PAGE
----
Seth Hill, UCSD: Do Primary Electorates Polarize Congress?
Seth J. Hill is Assistant Professor in the Department of Political Science at the University of California, San Diego. He studies political participation and vote choice. His research uses statistical methods to identify patterns in American voting from large-scale data compilations such as opinion surveys, precinct election returns, and administrative voter files. His teaching interests include American Politics, voting behavior, and political methodology. His published work has appeared in the American Journal of Political Science, American Political Science Review, Election Law Journal, Quarterly Journal of Political Science, Political Science Research and Methods, Public Opinion Quarterly, and World Politics. He held a postdoctoral appointment at Yale from 2010 to 2012 and received his Ph.D. from UCLA.
The paper for Professor Hill's talk is available at: www.sethjhill.com/working/SJH_PrimaryElectorate.pdf
Abstract: The extreme preferences of the citizens who participate in primary elections are often offered as an explanation for divergence between how members of Congress behave and what their constituents would prefer. If candidates must appeal both to a primary electorate with far-from-center policy preferences and a general electorate with more moderate policy preferences, candidates may diverge from the policies they would support if they only had to win the general election. Despite the appeal of this argument, most empirical evidence on the effects of primaries finds small to no effects. I use survey data and a hierarchical model to estimate the preferences of Democratic and Republican primary electorates along with the general electorate in each House district across the country. I find that primary electorates diverge substantially in average policy preferences from general electorates, and my results suggest that primary and general electorate preferences have about equal influence on voting in Congress. I replicate using vote returns in the 2012 Texas senatorial primary.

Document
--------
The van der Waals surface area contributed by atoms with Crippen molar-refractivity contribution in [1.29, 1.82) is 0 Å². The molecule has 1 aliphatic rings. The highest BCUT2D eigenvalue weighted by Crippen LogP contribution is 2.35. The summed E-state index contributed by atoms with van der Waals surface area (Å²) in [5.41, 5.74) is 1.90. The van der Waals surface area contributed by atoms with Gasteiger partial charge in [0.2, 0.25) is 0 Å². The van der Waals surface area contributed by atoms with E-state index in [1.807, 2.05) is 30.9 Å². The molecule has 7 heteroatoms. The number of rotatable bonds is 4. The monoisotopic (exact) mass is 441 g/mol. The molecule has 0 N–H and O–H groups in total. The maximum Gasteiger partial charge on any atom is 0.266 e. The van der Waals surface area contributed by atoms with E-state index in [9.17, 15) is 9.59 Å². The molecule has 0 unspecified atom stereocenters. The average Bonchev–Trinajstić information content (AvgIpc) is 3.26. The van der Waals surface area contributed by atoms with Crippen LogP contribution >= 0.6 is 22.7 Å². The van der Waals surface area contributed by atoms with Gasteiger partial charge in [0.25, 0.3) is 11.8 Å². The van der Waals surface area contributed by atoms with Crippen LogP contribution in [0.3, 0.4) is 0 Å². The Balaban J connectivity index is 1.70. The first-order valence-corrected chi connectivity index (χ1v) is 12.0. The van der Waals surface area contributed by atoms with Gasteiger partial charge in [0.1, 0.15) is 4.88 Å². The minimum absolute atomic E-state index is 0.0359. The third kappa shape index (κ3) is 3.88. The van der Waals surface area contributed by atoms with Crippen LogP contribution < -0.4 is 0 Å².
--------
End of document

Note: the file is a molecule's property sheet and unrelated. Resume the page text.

Audience: Faculty, fellows, and graduate students only
Location: 300 Wallace Hall
Date/Time: 10/17/13 at 12:00 pm - 10/17/13 at 1:30 pm
Department: Center for Study of Democratic Politics